I. Judicial Powers of the Federal Government
a. Article III of the United States Constitution
i. Lists the types of cases that can be heard in a federal court subject to the will of Congress.
1. The Supreme Court: There shall be one Supreme Court and such inferior tribunals as Congress may create.
a. Congress cannot eliminate the U.S. Supreme Court.
i. Original Jurisdiction of U.S. Supreme Court
1. State v. State cases must be filed in S.Ct.
ii. Appellate jurisdiction of the S.Ct. can be tinkered with by Congress.
1. The Supreme Court chooses the cases it will hear based on whether they are important to the public.
a. The S.Ct. is not interested in correcting errors.
b. Certiori writ should state how important, publicly the determination is and not why it was wrong.
c. The writ will usually be granted so long as at least 4 justices vote to hear the oral arguments.
d. The case must go through its highest possible court before a writ can be filed.
2. Judicial Supremacy: The courts have the final voice on what the interpretation of the Constitution and constitutionality of the statutes.
a. The Court can hold that a law is not constitutional in a given fact situation, but it still could be constitutional in other situations.
3. Martin v. Hunter’s Lessee
a. U.S. S.Ct can take appeals from state supreme court (final appeal)
b. Lower Federal Courts
i. Courts of Limited Jurisdiction
1. All lower federal courts were established by acts of Congress NOT the Constitution.
a. Courts of Appeal by Circuit
b. Federal District Court
3. Federal District Courts are courts of original jurisdiction for a vast majority of cases brought in the federal system.
c. Federal Juries
i. Picked from counties within the division of the district.
d. Separation of Powers
i. The determination/allocation of powers of regulation between the judicial, legislative, or executive branch.
ii. Comparing the Three Branches of Government
1. The legislative body acts in the future.
a. They make rules today that are applicable in the future.
b. Example: “You shall not…”
2. The executive acts in the present.
a. Example: “Do this…(arrest someone, invade a country)”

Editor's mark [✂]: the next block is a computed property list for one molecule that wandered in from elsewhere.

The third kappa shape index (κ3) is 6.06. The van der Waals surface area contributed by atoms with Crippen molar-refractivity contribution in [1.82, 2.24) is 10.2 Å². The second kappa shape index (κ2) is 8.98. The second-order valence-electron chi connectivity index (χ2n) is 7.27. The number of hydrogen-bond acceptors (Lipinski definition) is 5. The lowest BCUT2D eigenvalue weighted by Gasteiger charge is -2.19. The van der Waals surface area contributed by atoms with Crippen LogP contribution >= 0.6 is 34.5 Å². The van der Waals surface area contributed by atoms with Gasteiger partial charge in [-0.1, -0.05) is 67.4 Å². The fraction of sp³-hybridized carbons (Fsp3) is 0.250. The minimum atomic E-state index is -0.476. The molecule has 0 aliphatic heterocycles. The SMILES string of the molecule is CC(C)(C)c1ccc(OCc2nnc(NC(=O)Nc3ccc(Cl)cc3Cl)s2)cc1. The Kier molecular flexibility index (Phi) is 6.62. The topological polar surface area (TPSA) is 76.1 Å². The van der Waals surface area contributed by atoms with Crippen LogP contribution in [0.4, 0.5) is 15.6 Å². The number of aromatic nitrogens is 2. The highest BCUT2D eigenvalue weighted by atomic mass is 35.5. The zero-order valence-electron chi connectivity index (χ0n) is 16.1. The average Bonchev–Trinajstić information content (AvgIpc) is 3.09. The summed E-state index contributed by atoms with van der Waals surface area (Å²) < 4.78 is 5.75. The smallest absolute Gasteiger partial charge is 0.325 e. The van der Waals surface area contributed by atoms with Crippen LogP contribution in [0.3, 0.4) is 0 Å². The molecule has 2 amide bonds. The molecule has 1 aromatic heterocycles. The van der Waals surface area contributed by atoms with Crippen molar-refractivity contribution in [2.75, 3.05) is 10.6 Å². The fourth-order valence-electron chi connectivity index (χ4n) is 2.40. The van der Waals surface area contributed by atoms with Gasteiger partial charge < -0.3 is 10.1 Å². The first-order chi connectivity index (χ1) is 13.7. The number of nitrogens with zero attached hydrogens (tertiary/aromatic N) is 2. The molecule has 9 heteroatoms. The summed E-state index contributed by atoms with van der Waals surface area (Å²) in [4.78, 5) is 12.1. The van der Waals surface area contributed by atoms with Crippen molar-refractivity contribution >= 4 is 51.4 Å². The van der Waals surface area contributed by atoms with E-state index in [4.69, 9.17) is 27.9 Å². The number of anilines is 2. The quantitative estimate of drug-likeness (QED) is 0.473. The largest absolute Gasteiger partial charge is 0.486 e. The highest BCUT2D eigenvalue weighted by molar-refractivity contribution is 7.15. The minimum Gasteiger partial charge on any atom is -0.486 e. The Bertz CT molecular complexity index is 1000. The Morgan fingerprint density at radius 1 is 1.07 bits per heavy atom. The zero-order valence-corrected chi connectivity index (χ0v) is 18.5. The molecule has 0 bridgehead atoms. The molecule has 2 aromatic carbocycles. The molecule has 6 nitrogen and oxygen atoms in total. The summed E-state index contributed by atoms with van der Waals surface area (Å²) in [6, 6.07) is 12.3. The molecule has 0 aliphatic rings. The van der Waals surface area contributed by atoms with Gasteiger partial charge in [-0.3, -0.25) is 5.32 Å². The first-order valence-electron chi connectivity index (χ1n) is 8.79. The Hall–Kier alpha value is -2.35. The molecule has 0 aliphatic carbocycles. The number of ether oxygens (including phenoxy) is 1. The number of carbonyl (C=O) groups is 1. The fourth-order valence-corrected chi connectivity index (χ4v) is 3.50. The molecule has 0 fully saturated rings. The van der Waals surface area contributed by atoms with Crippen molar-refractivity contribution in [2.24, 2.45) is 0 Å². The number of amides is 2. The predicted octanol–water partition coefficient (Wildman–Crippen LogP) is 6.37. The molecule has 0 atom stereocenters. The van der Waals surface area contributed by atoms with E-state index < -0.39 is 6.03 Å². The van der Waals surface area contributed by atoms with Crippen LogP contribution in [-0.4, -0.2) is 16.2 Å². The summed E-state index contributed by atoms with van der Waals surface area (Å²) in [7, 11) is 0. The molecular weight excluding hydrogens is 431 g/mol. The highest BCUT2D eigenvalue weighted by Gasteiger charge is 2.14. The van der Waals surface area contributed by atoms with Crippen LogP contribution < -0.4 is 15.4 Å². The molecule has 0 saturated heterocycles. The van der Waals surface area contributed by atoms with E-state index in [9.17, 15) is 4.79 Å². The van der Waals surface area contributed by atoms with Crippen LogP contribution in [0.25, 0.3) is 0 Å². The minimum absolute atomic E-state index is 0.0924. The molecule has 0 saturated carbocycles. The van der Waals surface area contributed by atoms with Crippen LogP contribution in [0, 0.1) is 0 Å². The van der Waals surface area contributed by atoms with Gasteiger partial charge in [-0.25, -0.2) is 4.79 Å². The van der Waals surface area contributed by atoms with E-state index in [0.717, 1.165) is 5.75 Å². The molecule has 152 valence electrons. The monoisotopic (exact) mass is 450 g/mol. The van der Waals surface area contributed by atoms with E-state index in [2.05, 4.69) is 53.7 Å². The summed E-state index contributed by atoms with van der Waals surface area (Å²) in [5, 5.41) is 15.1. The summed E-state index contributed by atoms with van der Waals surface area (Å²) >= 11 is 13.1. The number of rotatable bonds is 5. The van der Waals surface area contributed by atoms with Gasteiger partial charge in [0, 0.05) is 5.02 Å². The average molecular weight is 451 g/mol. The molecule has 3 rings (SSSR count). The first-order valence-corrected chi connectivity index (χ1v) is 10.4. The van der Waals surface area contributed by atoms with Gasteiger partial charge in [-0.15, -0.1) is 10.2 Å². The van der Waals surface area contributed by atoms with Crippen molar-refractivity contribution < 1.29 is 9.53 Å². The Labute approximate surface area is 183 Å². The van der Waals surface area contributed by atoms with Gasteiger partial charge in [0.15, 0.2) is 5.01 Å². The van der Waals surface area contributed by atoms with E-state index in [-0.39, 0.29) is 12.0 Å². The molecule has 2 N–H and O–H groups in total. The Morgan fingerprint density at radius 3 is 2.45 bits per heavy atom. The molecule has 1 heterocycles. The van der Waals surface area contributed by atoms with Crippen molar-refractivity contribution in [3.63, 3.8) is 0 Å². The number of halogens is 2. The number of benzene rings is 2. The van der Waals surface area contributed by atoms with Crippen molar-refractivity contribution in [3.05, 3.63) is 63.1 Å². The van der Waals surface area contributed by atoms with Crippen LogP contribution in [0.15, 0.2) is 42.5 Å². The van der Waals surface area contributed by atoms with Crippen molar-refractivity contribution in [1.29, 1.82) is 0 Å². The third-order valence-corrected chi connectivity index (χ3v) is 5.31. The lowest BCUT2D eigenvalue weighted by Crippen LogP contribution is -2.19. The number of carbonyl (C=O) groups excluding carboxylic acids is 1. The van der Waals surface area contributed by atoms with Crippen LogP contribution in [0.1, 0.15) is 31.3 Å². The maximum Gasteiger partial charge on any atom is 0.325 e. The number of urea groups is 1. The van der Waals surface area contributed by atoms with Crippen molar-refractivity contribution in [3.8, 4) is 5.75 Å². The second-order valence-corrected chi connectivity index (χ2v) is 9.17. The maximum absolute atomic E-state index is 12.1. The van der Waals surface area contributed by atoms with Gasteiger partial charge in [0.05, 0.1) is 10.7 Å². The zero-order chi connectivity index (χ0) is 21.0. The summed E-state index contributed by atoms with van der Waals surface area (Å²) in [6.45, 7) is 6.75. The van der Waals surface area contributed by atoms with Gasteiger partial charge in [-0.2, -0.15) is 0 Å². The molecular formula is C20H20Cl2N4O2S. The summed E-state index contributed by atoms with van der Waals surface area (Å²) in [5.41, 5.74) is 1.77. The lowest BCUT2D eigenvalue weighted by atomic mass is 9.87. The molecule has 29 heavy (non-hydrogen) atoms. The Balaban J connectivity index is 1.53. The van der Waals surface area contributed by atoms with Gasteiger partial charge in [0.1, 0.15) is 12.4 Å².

3. The judiciary acts in the past tense.
a. Because of what happened in the past, I now seek remedy.
2. Sovereign Immunity:
a. The United States cannot be sued unless it consents
ii. Article III judges
1. Appointed judges who are given life tenure and whose pay cannot be decreased.
a. An Art. IV judge cannot sit in an Art III case.
2. A Federal Judge may retire if he/she has had 10 years of service and attained the age of 70 or 15 years/65 years old.
iii. Article I judges
1. Appointed judges who do not have life tenure or protected pay
a. 14 year terms
i. Administrative Law Judges
ii. Territorial Courts
iii. Military Court Marshals
iv. Adjunct Courts (under supervision of District Courts)
1. Bankruptcy Courts
2. Magistrate Judges
3. Government Claims
a. Court of Federal Claims
b. Tax Courts
c. Washington DC judges do not have to be Art III judges. Article I gives Congress the exclusive legislative power to make rules for DC.
II. Subject Matter Jurisdiction
a. SMJ must be
ll not suffice to establish standing.
i. A controversy must be RIPE for judicial review.
ii. It cannot be hypothetical, conjectural, remote or an academic question.
iii. The controversy cannot be MOOT.
b. Federal Question Jurisdiction (28 U.S.C. §1331)
i. The judicial power of the United States “shall extend to all Cases, in Law and Equity, arising under this Constitution, the laws of the United States, and Treaties made, or which shall be made under their Authority”.
ii. “Cases Arising”
1. General “case arising” jurisdiction did not exist until 1875.
2. The Ingredient Theory:
a. If any aspect of the case raised a federal “ingredient” there was federal jurisdiction. This law was deemed to broad and was confined under case law to federally chartered corporations and banks where the U.S. owns more than 50% of the stock.
3. Enforcement of a Federally Created Right
a. A cause of action must be created under federal law
b. The suit must be to enforce a federally created right.
i. Example: Arguing that a patent was invalid or require interpretation of rights is not enough to put a case into federal court; the federally created right to federal court is for patent infringement.
1. There very well maybe a clear federal ingredient, but this is insufficient to meet the “arising from” requirement.